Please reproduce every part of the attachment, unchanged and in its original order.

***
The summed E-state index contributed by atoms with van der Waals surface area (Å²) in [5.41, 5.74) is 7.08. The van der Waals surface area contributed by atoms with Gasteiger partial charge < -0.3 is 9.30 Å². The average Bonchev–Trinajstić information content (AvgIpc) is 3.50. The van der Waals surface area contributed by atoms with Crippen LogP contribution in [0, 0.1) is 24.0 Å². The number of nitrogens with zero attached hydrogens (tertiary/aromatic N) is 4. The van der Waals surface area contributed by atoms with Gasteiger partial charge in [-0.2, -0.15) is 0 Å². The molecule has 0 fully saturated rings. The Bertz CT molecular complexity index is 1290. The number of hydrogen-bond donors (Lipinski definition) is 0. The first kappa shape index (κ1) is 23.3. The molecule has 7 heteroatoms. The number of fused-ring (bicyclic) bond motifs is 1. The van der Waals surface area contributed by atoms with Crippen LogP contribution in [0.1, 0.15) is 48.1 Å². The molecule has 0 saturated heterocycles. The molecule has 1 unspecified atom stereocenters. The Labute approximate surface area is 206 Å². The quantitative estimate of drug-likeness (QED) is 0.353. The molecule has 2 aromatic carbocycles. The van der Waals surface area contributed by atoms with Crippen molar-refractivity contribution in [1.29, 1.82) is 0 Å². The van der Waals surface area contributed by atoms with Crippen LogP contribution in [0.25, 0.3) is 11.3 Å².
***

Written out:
The summed E-state index contributed by atoms with van der Waals surface area (Å²) in [5.41, 5.74) is 7.08. The van der Waals surface area contributed by atoms with Gasteiger partial charge < -0.3 is 9.30 Å². The average Bonchev–Trinajstić information content (AvgIpc) is 3.50. The van der Waals surface area contributed by atoms with Crippen LogP contribution in [0, 0.1) is 24.0 Å². The number of nitrogens with zero attached hydrogens (tertiary/aromatic N) is 4. The van der Waals surface area contributed by atoms with Gasteiger partial charge in [-0.2, -0.15) is 0 Å². The molecule has 0 fully saturated rings. The Bertz CT molecular complexity index is 1290. The number of hydrogen-bond donors (Lipinski definition) is 0. The first kappa shape index (κ1) is 23.3. The molecule has 7 heteroatoms. The number of fused-ring (bicyclic) bond motifs is 1. The van der Waals surface area contributed by atoms with Crippen LogP contribution in [0.1, 0.15) is 48.1 Å². The molecule has 0 saturated heterocycles. The molecule has 1 unspecified atom stereocenters. The Labute approximate surface area is 206 Å². The quantitative estimate of drug-likeness (QED) is 0.353. The molecule has 2 aromatic carbocycles. The van der Waals surface area contributed by atoms with Crippen molar-refractivity contribution in [1.29, 1.82) is 0 Å². The van der Waals surface area contributed by atoms with Crippen LogP contribution in [0.25, 0.3) is 11.3 Å².